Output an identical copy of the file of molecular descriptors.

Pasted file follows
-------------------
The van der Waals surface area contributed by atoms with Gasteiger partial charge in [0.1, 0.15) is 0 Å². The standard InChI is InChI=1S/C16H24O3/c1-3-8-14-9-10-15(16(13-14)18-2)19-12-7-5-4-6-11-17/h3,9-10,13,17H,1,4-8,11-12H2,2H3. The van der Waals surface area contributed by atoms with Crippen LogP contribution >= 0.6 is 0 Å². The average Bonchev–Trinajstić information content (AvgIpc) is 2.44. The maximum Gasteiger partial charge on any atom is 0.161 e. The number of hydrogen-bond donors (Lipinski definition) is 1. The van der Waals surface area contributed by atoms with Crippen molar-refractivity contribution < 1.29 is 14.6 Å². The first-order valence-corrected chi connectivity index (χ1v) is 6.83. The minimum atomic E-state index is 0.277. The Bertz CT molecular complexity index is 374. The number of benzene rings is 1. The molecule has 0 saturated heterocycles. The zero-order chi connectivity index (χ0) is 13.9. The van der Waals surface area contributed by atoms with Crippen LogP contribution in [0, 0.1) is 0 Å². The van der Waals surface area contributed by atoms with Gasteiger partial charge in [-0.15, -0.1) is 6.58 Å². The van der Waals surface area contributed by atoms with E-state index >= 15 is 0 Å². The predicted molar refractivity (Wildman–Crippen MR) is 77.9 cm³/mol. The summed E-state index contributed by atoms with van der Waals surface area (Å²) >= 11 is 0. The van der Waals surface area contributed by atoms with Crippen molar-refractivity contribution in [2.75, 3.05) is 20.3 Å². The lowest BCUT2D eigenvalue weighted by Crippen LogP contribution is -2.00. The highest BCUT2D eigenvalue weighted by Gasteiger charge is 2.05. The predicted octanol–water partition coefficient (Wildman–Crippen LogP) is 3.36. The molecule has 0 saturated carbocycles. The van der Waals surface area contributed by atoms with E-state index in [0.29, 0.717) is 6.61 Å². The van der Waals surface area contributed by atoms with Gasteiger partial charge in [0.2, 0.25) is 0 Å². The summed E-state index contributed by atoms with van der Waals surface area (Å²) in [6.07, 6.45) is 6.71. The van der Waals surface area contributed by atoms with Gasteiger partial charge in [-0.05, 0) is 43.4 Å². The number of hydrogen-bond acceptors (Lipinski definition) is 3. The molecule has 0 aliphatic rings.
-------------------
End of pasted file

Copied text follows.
The van der Waals surface area contributed by atoms with Gasteiger partial charge in [0.1, 0.15) is 0 Å². The standard InChI is InChI=1S/C16H24O3/c1-3-8-14-9-10-15(16(13-14)18-2)19-12-7-5-4-6-11-17/h3,9-10,13,17H,1,4-8,11-12H2,2H3. The van der Waals surface area contributed by atoms with Crippen LogP contribution >= 0.6 is 0 Å². The average Bonchev–Trinajstić information content (AvgIpc) is 2.44. The maximum Gasteiger partial charge on any atom is 0.161 e. The number of hydrogen-bond donors (Lipinski definition) is 1. The van der Waals surface area contributed by atoms with Crippen molar-refractivity contribution < 1.29 is 14.6 Å². The first-order valence-corrected chi connectivity index (χ1v) is 6.83. The minimum atomic E-state index is 0.277. The Bertz CT molecular complexity index is 374. The number of benzene rings is 1. The molecule has 0 saturated heterocycles. The zero-order chi connectivity index (χ0) is 13.9. The van der Waals surface area contributed by atoms with Crippen LogP contribution in [0, 0.1) is 0 Å². The van der Waals surface area contributed by atoms with Gasteiger partial charge in [-0.15, -0.1) is 6.58 Å². The van der Waals surface area contributed by atoms with E-state index >= 15 is 0 Å². The predicted molar refractivity (Wildman–Crippen MR) is 77.9 cm³/mol. The summed E-state index contributed by atoms with van der Waals surface area (Å²) >= 11 is 0. The van der Waals surface area contributed by atoms with Crippen molar-refractivity contribution in [2.75, 3.05) is 20.3 Å². The lowest BCUT2D eigenvalue weighted by Crippen LogP contribution is -2.00. The highest BCUT2D eigenvalue weighted by Gasteiger charge is 2.05. The predicted octanol–water partition coefficient (Wildman–Crippen LogP) is 3.36. The molecule has 0 saturated carbocycles. The van der Waals surface area contributed by atoms with E-state index in [0.29, 0.717) is 6.61 Å². The van der Waals surface area contributed by atoms with Gasteiger partial charge in [0.2, 0.25) is 0 Å². The summed E-state index contributed by atoms with van der Waals surface area (Å²) in [6.07, 6.45) is 6.71. The van der Waals surface area contributed by atoms with Gasteiger partial charge in [-0.05, 0) is 43.4 Å². The number of hydrogen-bond acceptors (Lipinski definition) is 3. The molecule has 0 aliphatic rings.